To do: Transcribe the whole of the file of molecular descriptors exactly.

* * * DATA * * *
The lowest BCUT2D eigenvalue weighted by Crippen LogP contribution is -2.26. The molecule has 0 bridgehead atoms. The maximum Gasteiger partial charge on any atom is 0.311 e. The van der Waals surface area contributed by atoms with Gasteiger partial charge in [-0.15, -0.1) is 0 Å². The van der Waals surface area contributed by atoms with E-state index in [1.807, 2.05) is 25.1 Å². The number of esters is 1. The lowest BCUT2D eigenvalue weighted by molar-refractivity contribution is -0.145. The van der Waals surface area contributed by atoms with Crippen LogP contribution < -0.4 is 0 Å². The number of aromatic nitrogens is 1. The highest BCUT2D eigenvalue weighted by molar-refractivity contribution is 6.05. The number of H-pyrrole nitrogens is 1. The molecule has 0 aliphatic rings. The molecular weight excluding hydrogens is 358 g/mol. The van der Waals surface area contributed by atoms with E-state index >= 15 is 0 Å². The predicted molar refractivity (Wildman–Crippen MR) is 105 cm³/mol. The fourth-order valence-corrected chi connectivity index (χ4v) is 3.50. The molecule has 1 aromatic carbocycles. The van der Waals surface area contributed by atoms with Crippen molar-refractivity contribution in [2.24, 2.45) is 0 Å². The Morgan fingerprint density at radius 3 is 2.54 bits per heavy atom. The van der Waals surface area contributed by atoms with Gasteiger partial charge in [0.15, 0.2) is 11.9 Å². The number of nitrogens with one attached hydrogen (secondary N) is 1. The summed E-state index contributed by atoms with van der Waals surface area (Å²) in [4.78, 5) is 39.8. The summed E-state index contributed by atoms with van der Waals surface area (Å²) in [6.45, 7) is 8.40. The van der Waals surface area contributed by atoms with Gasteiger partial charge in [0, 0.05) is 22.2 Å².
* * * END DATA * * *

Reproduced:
The lowest BCUT2D eigenvalue weighted by Crippen LogP contribution is -2.26. The molecule has 0 bridgehead atoms. The maximum Gasteiger partial charge on any atom is 0.311 e. The van der Waals surface area contributed by atoms with Gasteiger partial charge in [-0.15, -0.1) is 0 Å². The van der Waals surface area contributed by atoms with E-state index in [1.807, 2.05) is 25.1 Å². The number of esters is 1. The lowest BCUT2D eigenvalue weighted by molar-refractivity contribution is -0.145. The van der Waals surface area contributed by atoms with Crippen LogP contribution < -0.4 is 0 Å². The number of aromatic nitrogens is 1. The highest BCUT2D eigenvalue weighted by molar-refractivity contribution is 6.05. The number of H-pyrrole nitrogens is 1. The molecule has 0 aliphatic rings. The molecular weight excluding hydrogens is 358 g/mol. The van der Waals surface area contributed by atoms with E-state index >= 15 is 0 Å². The predicted molar refractivity (Wildman–Crippen MR) is 105 cm³/mol. The fourth-order valence-corrected chi connectivity index (χ4v) is 3.50. The molecule has 1 aromatic carbocycles. The van der Waals surface area contributed by atoms with Crippen molar-refractivity contribution in [2.24, 2.45) is 0 Å². The Morgan fingerprint density at radius 3 is 2.54 bits per heavy atom. The van der Waals surface area contributed by atoms with Gasteiger partial charge in [0.15, 0.2) is 11.9 Å². The number of nitrogens with one attached hydrogen (secondary N) is 1. The summed E-state index contributed by atoms with van der Waals surface area (Å²) in [4.78, 5) is 39.8. The summed E-state index contributed by atoms with van der Waals surface area (Å²) in [6.45, 7) is 8.40. The van der Waals surface area contributed by atoms with Gasteiger partial charge in [0, 0.05) is 22.2 Å².